Bahrain said to foil Iran-backed terror attacks on diplomats and foreigners

Saudi state TV says plot was revenge for the US killing of Iranian general Qassem Soleimani; report comes days after Manama signs normalization deal with Israel

Illustrative: Police collect evidence at the scene where a police officer was killed in Karbabad Village, Bahrain, Saturday, April 16, 2016.  (AP Photo/Hasan Jamali)
Illustrative: Police collect evidence at the scene where a police officer was killed in Karbabad Village, Bahrain, Saturday, April 16, 2016. (AP Photo/Hasan Jamali)

DUBAI, United Arab Emirates (AP) — Bahrain broke up a plot by militants backed by Iran to launch attacks on diplomats and foreigners in the island nation home to the US Navy’s 5th Fleet, just days after normalizing relations with Israel, Saudi state television and local media on the island reported Sunday.

Bahrain’s Interior Ministry and its state media did not immediately acknowledge the arrests. Bahraini government officials, who routinely claim breaking up plots by militants backed by Iran, did not immediately respond to a request for comment.

The Saudi state TV report aired footage of what appeared to be police raiding a home with a hidden passage. The footage showed assault rifles and explosives, apparently seized in the raid. A Saudi state TV reporter said those planning the attacks wanted to carry them out in revenge for the US killing of Iranian general Qassem Soleimani this January in a drone strike in Baghdad.

Nine militants have been arrested, while another nine are believed to be in Iran, the Saudi state TV report said.

Revolutionary Guard general Qassem Soleimani, center, attends a meeting with Iranian supreme leader Ayatollah Ali Khamenei and Revolutionary Guard commanders in Tehran, Iran, Sept. 18, 2016. (Office of the Iranian Supreme Leader via AP)

Iranian state media acknowledged the reports of the Bahraini arrests, but no official commented on them.

Authorities uncovered the plot after finding an explosive on the street, the pro-government Bahraini newspaper Akhbar Al-Khaleej reported, citing the Interior Ministry. The ministry accused Iran’s paramilitary Revolutionary Guard of supporting the militants, who also had surveilled oil sites and military bases, the newspaper said. The militants also planned on assassinating bodyguards of Bahraini officials, the newspaper said.

It wasn’t clear when the arrests took place, as the Akhbar Al-Khaleej report referred to incidents dating as far back as 2017. The newspaper linked the militants to the al-Ashtar Brigade, a Shiite group has claimed responsibility for a number of bombings and attacks in Bahrain, including two that killed police. The group has been sanctioned by the US.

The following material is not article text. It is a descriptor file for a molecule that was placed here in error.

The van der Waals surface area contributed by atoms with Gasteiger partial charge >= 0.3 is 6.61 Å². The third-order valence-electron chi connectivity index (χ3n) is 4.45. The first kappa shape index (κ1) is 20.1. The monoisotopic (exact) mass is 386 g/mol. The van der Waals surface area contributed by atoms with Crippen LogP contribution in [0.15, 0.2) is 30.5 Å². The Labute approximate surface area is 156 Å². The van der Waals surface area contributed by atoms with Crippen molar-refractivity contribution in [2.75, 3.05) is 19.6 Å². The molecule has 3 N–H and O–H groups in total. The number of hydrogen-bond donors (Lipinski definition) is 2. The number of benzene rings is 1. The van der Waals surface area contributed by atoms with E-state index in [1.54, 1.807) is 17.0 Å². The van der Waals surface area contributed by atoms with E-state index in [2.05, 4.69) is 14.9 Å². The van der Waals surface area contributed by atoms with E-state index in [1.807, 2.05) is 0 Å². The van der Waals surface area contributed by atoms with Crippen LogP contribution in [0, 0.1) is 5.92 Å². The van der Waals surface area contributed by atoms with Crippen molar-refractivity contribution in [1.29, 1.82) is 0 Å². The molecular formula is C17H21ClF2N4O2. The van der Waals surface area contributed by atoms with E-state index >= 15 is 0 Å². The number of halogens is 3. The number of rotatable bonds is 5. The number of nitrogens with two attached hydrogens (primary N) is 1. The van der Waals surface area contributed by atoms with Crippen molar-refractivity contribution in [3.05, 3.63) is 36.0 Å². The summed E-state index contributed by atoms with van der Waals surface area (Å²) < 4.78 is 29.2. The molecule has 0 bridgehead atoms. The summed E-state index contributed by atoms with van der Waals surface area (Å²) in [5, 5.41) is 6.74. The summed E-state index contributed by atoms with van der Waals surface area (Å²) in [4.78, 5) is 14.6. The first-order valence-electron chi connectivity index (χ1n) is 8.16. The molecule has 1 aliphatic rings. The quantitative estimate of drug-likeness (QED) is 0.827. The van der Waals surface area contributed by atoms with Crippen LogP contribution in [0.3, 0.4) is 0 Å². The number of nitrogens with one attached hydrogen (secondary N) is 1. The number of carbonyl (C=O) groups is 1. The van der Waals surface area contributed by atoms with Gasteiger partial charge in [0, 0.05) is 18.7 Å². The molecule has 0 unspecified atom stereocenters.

Bahrain is home to the 5th Fleet, which patrols the waterways of the Mideast. Officials have worried in the past that the sailors and Marines attached to the base in Manama could be targeted, as well as others who make up the 7,000 American troops there. Cmdr. Rebecca Rebarich, a spokeswoman for the 5th Fleet, declined to comment and referred questions to the Bahraini government.

Bahrain, an island kingdom off the coast of Saudi Arabia, just last week normalized relations with Israel alongside the United Arab Emirates. The Saudi state TV report and the local newspaper did not mention that.

(L-R) UAE Foreign Minister Abdullah bin Zayed Al-Nahyan, Bahrain Foreign Minister Abdullatif al-Zayani, Israeli Prime Minister Benjamin Netanyahu, and US President Donald Trump, wave on the South Lawn of the White House after they participated in the signing of the Abraham Accords, September 15, 2020. (SAUL LOEB / AFP)

Bahrain’s Shiite majority long has accused its Sunni rulers of treating them like second-class citizens. They joined pro-democracy activists in demanding more political freedoms in 2011, as Arab Spring protests swept the wider Middle East. Saudi and Emirati troops ultimately helped violently put down the demonstrations.

Bahrain promised change after the protests. But since April 2016, Bahrain has engaged in a new crackdown on dissent, overturning reforms that blocked civilians from being tried in military courts. It has shut down political parties, arrested political activists and forced others into exile. Militant groups like the al-Ashtar Brigade have launched small, sporadic attacks amid that crackdown.

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